On July 7, 1919, the U.S. Army launched its first transcontinental convoy of military vehicles from Washington, D.C., to San Francisco. Johnson had suggested that the War Department launch a convoy to see if, in an emergency, the Army could move across the United States as it had across France. The Lincoln Highway Association, which had suggested a similar idea, took the lead in working with the Motor Transport Corps to arrange the convoy. Because one purpose of the trip was to spread the Good Roads Movement, Johnson went along as the convoy’s official spokesman, a representative of AAA and a guest of the Lincoln Highway Association.

The convoy began after a ceremony that included the dedication of a temporary marker for the zero milestone on the ellipse south of the White House in Washington, D.C. The vehicles headed north to Gettysburg and traveled the rest of the way to San Francisco on the Lincoln Highway. At each town and city, the convoy was greeted by dignitaries and residents who wanted to see the soldiers and the wondrous vehicles that had helped secure the victory in Europe. The commander of the expedition, Lt. Col. Charles W. McClure, would address the crowd at each stop and Johnson would make his presentation on good roads.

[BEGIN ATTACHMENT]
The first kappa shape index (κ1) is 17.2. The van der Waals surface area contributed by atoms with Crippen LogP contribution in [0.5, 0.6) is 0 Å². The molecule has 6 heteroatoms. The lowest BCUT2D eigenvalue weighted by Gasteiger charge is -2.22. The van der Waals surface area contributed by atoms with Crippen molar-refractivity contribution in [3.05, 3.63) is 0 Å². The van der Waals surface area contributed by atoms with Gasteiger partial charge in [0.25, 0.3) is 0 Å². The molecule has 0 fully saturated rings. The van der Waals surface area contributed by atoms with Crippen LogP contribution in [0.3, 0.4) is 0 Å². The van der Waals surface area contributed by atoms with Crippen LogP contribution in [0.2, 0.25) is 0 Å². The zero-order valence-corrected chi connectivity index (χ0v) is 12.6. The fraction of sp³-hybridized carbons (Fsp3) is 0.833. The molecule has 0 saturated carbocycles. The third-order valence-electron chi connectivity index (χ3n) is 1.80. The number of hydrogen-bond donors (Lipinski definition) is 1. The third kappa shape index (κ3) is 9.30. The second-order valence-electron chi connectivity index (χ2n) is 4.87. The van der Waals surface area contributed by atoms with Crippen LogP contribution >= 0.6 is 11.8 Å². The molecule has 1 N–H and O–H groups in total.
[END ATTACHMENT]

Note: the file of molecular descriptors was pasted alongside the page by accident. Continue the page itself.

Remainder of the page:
“We are crossing the continent to impress upon all leaders of public action in the world that the next step in the progress of civilization is to provide road beds upon which rapid transit motor vehicles may be operated with economy and efficiency. This is true, not only of backward peoples, but also of the most advanced nations, including our own,” Johnson said. “We are at the beginning of a new era of American progress and history. Now that we have finished the job on the other side (in Europe), the next great job will be the improvement of the highways so that automobiles and motor trucks can be operated on them economically.”